There are two ways to think about your audience.
One is to hold them in contempt. To see them as a necessary evil in the creative process, as an obstacle to be overcome. What this approach really betrays is your fear of the audience.
Some hide this fear behind the guise of “giving the people what they want.” But you don’t know – or particularly care – what they want, only what you want. And so you don’t ever bother to find out. You see them as faceless mob instead, and cynically second-guess what they want. And then you wonder why your creations miss the mark you aimed for time and time again.
Really, you are not in this game for the creation of something great. You are after ego-gratification, and personal glory, and you believe that if you can just deceive a large enough group of people for a long enough amount of time, you’ll get your reward.
You audience is a means to an end. And nothing you create will last.
The other approach is to see your audience as a kind of willing co-creator. To see them not only as necessary, but as an incredibly useful tool when it comes to shaping your work.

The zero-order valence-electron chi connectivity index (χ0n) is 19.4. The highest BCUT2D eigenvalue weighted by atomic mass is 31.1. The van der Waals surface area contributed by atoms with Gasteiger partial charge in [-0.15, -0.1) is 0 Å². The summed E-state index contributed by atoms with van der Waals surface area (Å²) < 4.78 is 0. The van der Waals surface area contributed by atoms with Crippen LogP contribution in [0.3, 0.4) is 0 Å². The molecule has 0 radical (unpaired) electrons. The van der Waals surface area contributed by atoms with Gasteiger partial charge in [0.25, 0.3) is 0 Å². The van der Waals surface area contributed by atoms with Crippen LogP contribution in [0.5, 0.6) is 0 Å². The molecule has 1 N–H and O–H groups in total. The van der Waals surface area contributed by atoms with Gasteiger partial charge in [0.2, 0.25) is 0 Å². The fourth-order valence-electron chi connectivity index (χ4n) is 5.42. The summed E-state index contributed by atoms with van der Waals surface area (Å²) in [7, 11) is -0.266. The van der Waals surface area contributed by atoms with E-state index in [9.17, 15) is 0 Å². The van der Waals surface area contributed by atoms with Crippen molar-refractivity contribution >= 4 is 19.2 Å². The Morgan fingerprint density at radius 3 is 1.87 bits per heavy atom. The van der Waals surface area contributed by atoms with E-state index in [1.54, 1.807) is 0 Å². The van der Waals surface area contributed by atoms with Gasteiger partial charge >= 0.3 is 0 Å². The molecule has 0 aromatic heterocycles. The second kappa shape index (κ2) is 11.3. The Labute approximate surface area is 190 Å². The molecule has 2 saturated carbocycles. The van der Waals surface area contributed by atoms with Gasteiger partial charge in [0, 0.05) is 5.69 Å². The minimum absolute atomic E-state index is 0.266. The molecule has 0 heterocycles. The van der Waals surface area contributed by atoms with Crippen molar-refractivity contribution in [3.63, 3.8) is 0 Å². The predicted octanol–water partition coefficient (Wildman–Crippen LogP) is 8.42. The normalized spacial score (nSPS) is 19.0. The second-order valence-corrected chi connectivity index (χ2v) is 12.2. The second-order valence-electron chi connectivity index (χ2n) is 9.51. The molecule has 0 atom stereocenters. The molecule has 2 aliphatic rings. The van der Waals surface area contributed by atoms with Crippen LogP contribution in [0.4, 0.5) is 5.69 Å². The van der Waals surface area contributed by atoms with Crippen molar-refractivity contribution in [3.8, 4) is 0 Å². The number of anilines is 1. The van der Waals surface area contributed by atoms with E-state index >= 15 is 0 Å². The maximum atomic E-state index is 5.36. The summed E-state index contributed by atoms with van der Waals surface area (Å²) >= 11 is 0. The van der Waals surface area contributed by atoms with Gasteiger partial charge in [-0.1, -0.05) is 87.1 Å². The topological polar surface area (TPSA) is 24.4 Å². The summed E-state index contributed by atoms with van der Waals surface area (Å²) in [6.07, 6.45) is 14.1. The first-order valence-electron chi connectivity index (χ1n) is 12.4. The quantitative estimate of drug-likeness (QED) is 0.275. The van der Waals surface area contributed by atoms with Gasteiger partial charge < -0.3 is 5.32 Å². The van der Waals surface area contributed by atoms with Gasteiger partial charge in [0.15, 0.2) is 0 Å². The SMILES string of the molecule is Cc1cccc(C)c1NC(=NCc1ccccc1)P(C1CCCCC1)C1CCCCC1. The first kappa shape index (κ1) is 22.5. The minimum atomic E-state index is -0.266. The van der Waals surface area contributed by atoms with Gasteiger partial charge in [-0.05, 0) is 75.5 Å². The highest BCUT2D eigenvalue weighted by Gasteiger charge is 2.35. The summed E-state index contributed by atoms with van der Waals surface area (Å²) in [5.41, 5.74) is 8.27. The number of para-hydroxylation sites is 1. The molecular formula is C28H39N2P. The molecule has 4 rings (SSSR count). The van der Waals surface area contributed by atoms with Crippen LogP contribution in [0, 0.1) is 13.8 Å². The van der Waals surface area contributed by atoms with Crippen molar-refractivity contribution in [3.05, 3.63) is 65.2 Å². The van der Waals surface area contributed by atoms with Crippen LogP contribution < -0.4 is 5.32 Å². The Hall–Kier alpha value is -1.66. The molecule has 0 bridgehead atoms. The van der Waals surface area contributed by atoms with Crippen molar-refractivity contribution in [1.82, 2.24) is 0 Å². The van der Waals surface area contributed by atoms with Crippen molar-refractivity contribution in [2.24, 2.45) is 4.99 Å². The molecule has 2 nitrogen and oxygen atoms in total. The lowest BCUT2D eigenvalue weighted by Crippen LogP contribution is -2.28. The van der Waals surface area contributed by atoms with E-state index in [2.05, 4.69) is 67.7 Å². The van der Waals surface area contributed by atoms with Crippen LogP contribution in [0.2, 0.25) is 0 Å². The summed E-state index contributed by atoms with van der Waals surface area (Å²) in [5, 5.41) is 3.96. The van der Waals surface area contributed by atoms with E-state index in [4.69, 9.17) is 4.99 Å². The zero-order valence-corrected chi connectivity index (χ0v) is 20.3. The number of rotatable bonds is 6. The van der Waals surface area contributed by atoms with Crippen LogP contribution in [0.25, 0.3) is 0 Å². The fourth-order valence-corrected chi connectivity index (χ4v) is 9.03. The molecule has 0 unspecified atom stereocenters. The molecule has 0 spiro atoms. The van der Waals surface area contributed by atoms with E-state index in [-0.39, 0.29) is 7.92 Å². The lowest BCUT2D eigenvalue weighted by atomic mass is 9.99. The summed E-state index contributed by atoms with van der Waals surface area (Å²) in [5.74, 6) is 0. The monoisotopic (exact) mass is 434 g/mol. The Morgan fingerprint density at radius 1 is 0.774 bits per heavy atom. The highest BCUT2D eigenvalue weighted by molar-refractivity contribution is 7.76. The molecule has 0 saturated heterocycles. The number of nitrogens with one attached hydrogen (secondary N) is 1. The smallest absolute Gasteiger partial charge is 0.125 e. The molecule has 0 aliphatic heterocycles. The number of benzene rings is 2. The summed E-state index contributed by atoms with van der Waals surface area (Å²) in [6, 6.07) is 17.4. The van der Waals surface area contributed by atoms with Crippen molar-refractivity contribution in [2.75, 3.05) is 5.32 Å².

Instead of giving people what you think they want, you put everything you have into figuring out what they need. Of course, you don’t answer this question on Day 1 and then start creating… it is an attitude that you carry with you at every stage of the creative process.
You do all you can to get outside of yourself and into the minds of the people that are going to experience your work. How will they see this? What will this make them expect? Will I do what they expect, or will I surprise them? You try to see your work from as many different angles as possible.
You never worry that this process will make your work somehow less “yours”. You are still the one doing all the work. You are the artist. There has been no compromise whatsoever. It’s just that instead of working solely from your ego – which is what happens when you try to second-guess them – you have invited the audience to be a part of your creation. Without them even knowing.
But they’ll know it then they experience your work. Because it smacks of something real. Your audience will sense something in it that they are famished for in this crass, commercial age.
People know when they are being talked down to, and when instead they are being taken on a journey. It’s up to you to decide which of the two paths you’re going to take.